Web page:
The emerging army against COVID-19

As the world transformed with the coronavirus lockdowns of spring 2020, science shifted its focus to a new foe. Many Canadian foundations, companies and researchers are at the forefront of understanding the virus and discovering possible vaccines, while the world grapples with “the new normal.” 

Dr. Theresa Tam, Canada’s Chief Public Health Officer, recently issued this statement about COVID-19:

“As of the end of the day on Friday, June 19, there were 100,629 confirmed cases including 8,346 deaths and 63,003 or 63% have now recovered. Labs across Canada have tested over 2,339,563 people for COVID-19 to date. Over the past week, we have been testing an average of 36,000 people daily, with just over 1% testing positive. These numbers change quickly and are updated daily in the evenings at

After months of Canadians working together to flatten the curve, many places across the country have reopened in time for the summer. Although sunny days are ahead, we must not let our guard down because there are still areas where COVID-19 is actively spreading.

It has been just over 100 days since Canada reported its first 100 people with COVID-19 and this past week we exceeded 100,000 reported cases. Although all indicators of COVID-19 activity have steadily declined in recent weeks, our epidemic curve and cumulative cases are a reminder of how quickly this disease can spread. As we continue to live with COVID-19, we must remain vigilant. Unless we keep public health measures up, we will not be able to keep COVID-19 disease activity down…. Because COVID-19 activity and precautions are not the same everywhere in the country, be sure to consult with and follow the advice of the local public health authority where you are.”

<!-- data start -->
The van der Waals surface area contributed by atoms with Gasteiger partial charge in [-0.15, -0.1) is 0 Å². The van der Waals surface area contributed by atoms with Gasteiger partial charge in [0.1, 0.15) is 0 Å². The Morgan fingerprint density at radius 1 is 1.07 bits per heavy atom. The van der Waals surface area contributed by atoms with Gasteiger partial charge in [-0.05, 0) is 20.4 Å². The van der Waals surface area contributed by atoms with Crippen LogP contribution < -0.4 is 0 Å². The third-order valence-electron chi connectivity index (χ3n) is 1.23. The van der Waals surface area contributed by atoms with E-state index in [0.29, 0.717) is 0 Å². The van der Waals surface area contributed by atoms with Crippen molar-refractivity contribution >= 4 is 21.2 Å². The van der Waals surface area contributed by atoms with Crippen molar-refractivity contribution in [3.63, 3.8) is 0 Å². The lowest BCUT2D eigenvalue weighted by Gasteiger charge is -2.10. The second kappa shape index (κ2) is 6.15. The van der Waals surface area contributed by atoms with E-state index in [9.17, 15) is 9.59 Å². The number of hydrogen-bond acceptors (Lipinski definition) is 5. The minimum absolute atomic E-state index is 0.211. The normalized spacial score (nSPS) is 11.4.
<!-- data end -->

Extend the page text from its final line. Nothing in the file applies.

New research to accelerate discovery of antiviral COVID-19 medications

A $1-million research project is combining genomics, artificial intelligence and medicinal chemistry to discover new inhibitors of the SARS-CoV-2 virus that causes COVID-19. This June, Génome Québec announced funding for the partnership with the Institute for Research in Immunology and Cancer (IRIC) of the Université de Montréal, Université de Montréal, Mila–Quebec Artificial Intelligence Institute and McMaster University, spearheaded by professors Michael Tyers (IRIC/Université de Montréal), Yoshua Bengio (Mila/Université de Montréal) and Anne Marinier (IRIC/Université de Montréal). 

The use of genomic screens will lead to a better understanding of the genetic interactions between the virus and human host cells, and thereby the identification of new targets for drug discovery. Artificial intelligence will be used to design novel chemical inhibitors against viral proteins and human host proteins on which the virus depends. And finally, with advanced medicinal chemistry, the team will be able to synthesize and test these inhibitors.

Over the long term, this combined genomics/artificial intelligence approach could help significantly accelerate – when compared to traditional approaches – the discovery of antiviral medications for future pandemics. The approach also can be applied to the development of new treatments for cancer and many other diseases.

“This is an exciting project, first because of its potential to discover medications that could have a significant impact on COVID-19, then because the methodology used could be generalized to research into new therapeutic molecules in other areas,” explains Yoshua Bengio, scientific director of Mila. “And finally, because the project raises research questions that are way off the beaten path, which will contribute to advancements in science as a whole.” 

Selected as part of a joint Genome Canada-Génome Québec program, the project will also receive funding from Mila, IRIC and McMaster University.  

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